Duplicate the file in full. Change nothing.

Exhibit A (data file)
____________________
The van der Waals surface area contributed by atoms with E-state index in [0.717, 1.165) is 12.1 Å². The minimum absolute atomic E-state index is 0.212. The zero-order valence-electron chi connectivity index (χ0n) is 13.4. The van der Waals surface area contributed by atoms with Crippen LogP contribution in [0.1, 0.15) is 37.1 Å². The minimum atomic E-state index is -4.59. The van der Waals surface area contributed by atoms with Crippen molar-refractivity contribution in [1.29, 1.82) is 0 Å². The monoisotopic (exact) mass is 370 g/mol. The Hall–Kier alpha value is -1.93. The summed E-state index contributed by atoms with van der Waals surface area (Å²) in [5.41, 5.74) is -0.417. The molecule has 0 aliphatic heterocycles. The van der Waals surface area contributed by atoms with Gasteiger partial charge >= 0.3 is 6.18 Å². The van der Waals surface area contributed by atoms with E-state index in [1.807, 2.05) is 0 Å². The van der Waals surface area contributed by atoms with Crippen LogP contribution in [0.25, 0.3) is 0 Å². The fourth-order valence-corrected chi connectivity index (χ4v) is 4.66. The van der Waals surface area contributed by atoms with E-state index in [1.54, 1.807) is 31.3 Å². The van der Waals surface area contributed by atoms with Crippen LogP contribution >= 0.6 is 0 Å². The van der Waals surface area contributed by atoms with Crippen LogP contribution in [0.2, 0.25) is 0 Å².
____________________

The van der Waals surface area contributed by atoms with E-state index in [0.717, 1.165) is 12.1 Å². The minimum absolute atomic E-state index is 0.212. The zero-order valence-electron chi connectivity index (χ0n) is 13.4. The van der Waals surface area contributed by atoms with Crippen LogP contribution in [0.1, 0.15) is 37.1 Å². The minimum atomic E-state index is -4.59. The van der Waals surface area contributed by atoms with Crippen molar-refractivity contribution in [1.29, 1.82) is 0 Å². The monoisotopic (exact) mass is 370 g/mol. The Hall–Kier alpha value is -1.93. The summed E-state index contributed by atoms with van der Waals surface area (Å²) in [5.41, 5.74) is -0.417. The molecule has 0 aliphatic heterocycles. The van der Waals surface area contributed by atoms with Gasteiger partial charge >= 0.3 is 6.18 Å². The van der Waals surface area contributed by atoms with E-state index in [1.807, 2.05) is 0 Å². The van der Waals surface area contributed by atoms with Crippen LogP contribution in [0.25, 0.3) is 0 Å². The fourth-order valence-corrected chi connectivity index (χ4v) is 4.66. The van der Waals surface area contributed by atoms with E-state index in [1.54, 1.807) is 31.3 Å². The van der Waals surface area contributed by atoms with Crippen LogP contribution >= 0.6 is 0 Å². The van der Waals surface area contributed by atoms with Crippen LogP contribution in [0.2, 0.25) is 0 Å².